The Science Museum of Minnesota recently developed an exhibit called “Race: Are we so different?” This exhibit is now at the Cleveland Museum of Natural History, and will be in Cincinnati, Philadelphia, Los Angeles, St. Louis, New Orleans, Kalamazoo, Boston and Washington DC between now and June 2011.
If you get a chance, go see it.
In the meantime, a review of this exhibit has just been published in the current issue of Museum Anthropology, authored by Mischa Penn, Gil Tostevin, and yours truly, Greg Laden.
As one of the authors, it is obvious to me that this paper is brilliant! But I also admit that I cannot give you a non-biased review of it. However, since the paper is published in a non-OA journal and you will probably never see it in this context, I thought I’d summarize a few of the key points for you.
We liked the exhibit, we encourage people to visit it, we encourage teachers to take their students to it, and we commend the makers of the exhibit for their very successful effort. However, being anthropologists, we also have some criticisms.
The exhibit was funded to the tune of some four million dollars by the National Science Foundation and the Ford Foundation, overseen by Mary Margaret Overbey of the American Anthropological Association (AAA) and a committee consisting of a wide range of experts on race, racism, and related topics. The museum is very well executed by the Science Museum exhibit designers and builders. You may not know this, but the MSM makes far more exhibits than it displays … this important upper Midwestern facility is contracted to make exhibits for a number of other agencies, and is thus quite well equipped and staffed and very well prepared for this sort of thing.
The race ‘story’ provided by the exhibit … the analysis of race itself and the examination of racism … is the American Anthropological Association model for race and racism, which has emerged as the product of decades (actually, about a century) of publication, discussion, meetings, policy building, (but remarkably little lobbying or political action) and so on. We reviewers of the exhibit agree with most of this model and strongly disagree with one part. In addition, we see a major lack of attention to one very important part of the model, and I personally (well, we three, but this is my beef in particular) see this as the unfortunate outcome of AAA politics.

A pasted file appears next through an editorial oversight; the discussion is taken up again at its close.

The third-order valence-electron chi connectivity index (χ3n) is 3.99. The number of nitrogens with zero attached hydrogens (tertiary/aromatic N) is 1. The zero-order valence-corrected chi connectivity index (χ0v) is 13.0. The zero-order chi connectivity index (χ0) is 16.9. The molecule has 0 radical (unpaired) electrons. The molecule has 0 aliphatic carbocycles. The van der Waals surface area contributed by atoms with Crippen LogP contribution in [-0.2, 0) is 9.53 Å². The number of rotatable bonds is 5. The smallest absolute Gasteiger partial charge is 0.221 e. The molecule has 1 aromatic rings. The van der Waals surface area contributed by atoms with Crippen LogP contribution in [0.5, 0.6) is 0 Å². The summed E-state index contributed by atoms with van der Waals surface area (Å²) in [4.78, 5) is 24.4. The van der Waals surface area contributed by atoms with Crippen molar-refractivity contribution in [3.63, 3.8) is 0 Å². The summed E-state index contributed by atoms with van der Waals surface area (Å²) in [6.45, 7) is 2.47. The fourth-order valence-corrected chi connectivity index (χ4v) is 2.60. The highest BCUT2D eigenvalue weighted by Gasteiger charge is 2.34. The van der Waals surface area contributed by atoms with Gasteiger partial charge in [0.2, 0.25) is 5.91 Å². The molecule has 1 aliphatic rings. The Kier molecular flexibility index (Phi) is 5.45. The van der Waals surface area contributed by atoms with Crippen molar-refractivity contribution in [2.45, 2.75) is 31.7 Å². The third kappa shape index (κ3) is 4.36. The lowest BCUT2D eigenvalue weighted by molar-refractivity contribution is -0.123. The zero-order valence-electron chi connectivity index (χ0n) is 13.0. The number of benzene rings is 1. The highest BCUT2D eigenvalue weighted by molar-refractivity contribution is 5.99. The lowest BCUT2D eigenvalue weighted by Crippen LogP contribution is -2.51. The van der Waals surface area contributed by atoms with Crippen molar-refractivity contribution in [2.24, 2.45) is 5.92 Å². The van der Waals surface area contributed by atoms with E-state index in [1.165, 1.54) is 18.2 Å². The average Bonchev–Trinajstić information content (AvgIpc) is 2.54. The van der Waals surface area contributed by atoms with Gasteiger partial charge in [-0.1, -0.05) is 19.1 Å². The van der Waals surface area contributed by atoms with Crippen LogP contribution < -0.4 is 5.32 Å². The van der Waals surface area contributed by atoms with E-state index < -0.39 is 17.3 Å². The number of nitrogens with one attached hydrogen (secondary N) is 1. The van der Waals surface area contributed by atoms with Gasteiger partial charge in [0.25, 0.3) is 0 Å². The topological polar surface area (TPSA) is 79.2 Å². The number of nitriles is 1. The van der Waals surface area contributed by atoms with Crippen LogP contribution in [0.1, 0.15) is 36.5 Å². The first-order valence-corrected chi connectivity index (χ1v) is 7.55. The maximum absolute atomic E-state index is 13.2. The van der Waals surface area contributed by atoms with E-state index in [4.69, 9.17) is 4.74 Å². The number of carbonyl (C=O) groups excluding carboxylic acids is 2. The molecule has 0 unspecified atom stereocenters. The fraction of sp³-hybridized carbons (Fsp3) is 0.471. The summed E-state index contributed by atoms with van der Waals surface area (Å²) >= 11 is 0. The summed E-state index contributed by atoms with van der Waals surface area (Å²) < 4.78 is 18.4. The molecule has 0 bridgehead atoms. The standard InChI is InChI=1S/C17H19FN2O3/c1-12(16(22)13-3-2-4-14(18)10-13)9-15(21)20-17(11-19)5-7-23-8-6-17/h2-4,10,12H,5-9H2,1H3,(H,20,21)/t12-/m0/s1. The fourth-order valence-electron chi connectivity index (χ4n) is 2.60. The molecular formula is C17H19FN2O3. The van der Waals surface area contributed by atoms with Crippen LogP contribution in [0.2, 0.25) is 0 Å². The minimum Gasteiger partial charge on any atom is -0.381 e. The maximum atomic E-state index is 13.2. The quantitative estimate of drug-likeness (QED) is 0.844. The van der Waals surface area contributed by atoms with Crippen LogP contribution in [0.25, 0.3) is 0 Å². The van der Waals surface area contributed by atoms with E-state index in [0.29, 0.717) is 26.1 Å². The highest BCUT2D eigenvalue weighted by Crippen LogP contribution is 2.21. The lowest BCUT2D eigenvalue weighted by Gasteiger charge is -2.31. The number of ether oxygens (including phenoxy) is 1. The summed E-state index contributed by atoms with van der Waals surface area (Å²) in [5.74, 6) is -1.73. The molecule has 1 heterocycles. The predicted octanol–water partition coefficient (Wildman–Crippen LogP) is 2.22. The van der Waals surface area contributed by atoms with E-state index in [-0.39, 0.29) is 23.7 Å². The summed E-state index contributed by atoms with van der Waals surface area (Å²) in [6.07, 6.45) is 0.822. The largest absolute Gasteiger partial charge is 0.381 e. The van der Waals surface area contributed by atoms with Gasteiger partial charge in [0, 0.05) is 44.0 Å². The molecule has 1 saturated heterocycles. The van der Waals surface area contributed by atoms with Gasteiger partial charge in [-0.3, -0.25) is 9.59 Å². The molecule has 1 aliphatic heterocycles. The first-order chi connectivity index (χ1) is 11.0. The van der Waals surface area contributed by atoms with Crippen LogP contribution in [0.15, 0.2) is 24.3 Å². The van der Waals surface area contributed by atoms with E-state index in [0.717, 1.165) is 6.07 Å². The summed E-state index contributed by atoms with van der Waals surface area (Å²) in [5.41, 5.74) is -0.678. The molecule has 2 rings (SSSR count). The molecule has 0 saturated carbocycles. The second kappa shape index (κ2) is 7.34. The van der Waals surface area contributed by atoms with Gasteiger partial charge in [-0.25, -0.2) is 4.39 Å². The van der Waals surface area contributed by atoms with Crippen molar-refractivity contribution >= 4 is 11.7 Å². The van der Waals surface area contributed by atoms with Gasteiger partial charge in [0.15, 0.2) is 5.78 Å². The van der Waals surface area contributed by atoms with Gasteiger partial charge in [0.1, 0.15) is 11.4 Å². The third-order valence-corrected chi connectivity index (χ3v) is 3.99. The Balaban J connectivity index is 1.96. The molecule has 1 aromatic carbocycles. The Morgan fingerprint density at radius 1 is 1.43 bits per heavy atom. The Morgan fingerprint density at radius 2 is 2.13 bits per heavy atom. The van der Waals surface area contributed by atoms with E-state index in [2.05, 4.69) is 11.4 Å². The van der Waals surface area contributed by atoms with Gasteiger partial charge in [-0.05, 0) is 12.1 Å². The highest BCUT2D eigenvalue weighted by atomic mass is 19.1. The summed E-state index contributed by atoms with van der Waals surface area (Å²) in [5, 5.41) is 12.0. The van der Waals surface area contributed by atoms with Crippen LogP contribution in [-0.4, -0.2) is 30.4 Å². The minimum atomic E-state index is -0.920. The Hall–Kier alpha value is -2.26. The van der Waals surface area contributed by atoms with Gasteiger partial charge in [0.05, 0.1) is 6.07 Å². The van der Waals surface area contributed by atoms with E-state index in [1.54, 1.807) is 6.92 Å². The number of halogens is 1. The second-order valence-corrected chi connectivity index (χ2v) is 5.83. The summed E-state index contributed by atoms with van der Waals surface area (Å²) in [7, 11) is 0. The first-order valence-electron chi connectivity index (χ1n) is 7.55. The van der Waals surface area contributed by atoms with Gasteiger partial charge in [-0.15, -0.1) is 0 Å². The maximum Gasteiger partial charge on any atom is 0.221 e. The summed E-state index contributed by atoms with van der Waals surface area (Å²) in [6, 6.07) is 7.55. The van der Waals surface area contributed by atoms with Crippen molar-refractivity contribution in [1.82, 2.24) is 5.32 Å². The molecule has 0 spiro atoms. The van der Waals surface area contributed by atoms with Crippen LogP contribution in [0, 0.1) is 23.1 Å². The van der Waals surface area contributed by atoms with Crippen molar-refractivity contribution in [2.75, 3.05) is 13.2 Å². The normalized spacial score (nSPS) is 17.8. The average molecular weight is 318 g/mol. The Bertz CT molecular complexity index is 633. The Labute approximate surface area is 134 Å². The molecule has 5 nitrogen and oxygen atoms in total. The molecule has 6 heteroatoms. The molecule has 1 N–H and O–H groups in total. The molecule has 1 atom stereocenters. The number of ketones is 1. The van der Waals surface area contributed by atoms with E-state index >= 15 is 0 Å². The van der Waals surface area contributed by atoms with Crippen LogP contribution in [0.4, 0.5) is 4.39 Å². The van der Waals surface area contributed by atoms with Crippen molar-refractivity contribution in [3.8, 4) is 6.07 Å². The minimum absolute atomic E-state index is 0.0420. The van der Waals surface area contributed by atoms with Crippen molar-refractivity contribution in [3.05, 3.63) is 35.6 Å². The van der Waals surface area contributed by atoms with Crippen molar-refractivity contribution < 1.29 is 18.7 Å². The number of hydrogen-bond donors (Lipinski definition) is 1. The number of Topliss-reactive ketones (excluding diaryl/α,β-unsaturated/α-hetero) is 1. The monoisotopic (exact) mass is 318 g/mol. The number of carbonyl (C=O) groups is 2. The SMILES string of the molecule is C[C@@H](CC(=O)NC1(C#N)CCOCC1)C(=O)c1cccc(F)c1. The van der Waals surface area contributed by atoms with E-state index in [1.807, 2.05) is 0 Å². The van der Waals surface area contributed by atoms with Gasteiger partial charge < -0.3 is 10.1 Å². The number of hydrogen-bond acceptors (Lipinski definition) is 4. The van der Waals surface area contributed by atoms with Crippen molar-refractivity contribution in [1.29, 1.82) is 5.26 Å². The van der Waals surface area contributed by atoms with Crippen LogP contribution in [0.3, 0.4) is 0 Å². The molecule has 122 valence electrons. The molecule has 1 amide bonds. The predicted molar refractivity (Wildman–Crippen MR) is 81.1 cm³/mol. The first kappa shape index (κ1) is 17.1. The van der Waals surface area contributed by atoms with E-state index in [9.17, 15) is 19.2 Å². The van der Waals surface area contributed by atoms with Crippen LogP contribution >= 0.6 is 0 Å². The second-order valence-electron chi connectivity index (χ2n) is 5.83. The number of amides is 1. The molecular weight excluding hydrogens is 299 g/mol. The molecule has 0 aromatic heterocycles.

First, the parts we agree with: There is no such thing as race (biologically), race is a social construct used as a political and economic tool, even efforts to use race in a “positive” way such as in medicine or forensics are doomed to failure because of the lack of biological validity of the concept, and so on and so forth.
Here, the idea of the exhibit is really to help people to realize that well formed thoughts about their fellow humans that are based on the race concept are like well formed thoughts about the world they live in that are based on the flat earth. But more destructive.
The main thing we did not like about the exhibit and the AAA race model is the AAA version of the origin of racism. The AAA story couches racism in the context of American colonial history, slavery, etc. etc. It states that racism is a purely Western invention, and distinguishes racism from other forms of hating your fellow human being. The rise of the modern capitalistic system, the nation state, the colonial and post colonial economies and societies, and slavery are the kitchen and racism is the bitter and poisonous buffet, manifest in myriad ways.
True enough, but not broad enough. It would be hard to fit the Jewish Holocaust into the race model looking only at the historical perspective in this exhibit. Indeed, this lack links to a second aspect of the historical model that we do not like. All three of us (and this idea comes from Penn, the elder author) believe the following statement to be essentially true: Racism, left unfettered, will always lead to holocaust. Always.